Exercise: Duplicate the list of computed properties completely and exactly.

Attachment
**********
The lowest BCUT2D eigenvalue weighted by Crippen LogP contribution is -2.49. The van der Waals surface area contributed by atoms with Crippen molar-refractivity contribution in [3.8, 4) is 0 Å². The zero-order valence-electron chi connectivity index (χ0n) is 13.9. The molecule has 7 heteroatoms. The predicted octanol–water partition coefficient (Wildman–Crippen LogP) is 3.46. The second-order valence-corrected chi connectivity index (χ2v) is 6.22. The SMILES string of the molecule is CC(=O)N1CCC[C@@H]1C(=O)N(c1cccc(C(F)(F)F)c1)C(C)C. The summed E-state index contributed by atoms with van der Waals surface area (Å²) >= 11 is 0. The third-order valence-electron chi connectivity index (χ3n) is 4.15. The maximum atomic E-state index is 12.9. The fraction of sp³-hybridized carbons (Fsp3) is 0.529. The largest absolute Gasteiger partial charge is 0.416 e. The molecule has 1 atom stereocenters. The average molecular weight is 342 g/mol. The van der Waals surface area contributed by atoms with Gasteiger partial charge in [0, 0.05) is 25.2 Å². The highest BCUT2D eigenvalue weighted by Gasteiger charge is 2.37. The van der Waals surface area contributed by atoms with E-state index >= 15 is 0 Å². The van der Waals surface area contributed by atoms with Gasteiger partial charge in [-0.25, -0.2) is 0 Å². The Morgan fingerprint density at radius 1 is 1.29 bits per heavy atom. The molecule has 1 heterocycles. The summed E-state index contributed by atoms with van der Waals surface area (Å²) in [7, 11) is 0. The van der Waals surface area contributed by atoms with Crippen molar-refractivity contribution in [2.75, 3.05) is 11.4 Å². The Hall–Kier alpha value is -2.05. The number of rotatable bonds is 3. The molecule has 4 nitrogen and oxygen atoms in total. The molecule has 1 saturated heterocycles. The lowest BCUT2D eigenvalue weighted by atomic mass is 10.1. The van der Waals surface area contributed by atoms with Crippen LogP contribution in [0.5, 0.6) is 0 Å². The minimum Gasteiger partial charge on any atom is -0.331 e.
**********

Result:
The lowest BCUT2D eigenvalue weighted by Crippen LogP contribution is -2.49. The van der Waals surface area contributed by atoms with Crippen molar-refractivity contribution in [3.8, 4) is 0 Å². The zero-order valence-electron chi connectivity index (χ0n) is 13.9. The molecule has 7 heteroatoms. The predicted octanol–water partition coefficient (Wildman–Crippen LogP) is 3.46. The second-order valence-corrected chi connectivity index (χ2v) is 6.22. The SMILES string of the molecule is CC(=O)N1CCC[C@@H]1C(=O)N(c1cccc(C(F)(F)F)c1)C(C)C. The summed E-state index contributed by atoms with van der Waals surface area (Å²) >= 11 is 0. The third-order valence-electron chi connectivity index (χ3n) is 4.15. The maximum atomic E-state index is 12.9. The fraction of sp³-hybridized carbons (Fsp3) is 0.529. The largest absolute Gasteiger partial charge is 0.416 e. The molecule has 1 atom stereocenters. The average molecular weight is 342 g/mol. The van der Waals surface area contributed by atoms with Gasteiger partial charge in [0, 0.05) is 25.2 Å². The highest BCUT2D eigenvalue weighted by Gasteiger charge is 2.37. The van der Waals surface area contributed by atoms with E-state index >= 15 is 0 Å². The van der Waals surface area contributed by atoms with Gasteiger partial charge in [-0.25, -0.2) is 0 Å². The Morgan fingerprint density at radius 1 is 1.29 bits per heavy atom. The molecule has 1 heterocycles. The summed E-state index contributed by atoms with van der Waals surface area (Å²) in [7, 11) is 0. The van der Waals surface area contributed by atoms with Crippen molar-refractivity contribution in [2.75, 3.05) is 11.4 Å². The Hall–Kier alpha value is -2.05. The number of rotatable bonds is 3. The molecule has 4 nitrogen and oxygen atoms in total. The molecule has 1 saturated heterocycles. The lowest BCUT2D eigenvalue weighted by atomic mass is 10.1. The van der Waals surface area contributed by atoms with Crippen LogP contribution in [0.5, 0.6) is 0 Å². The minimum Gasteiger partial charge on any atom is -0.331 e.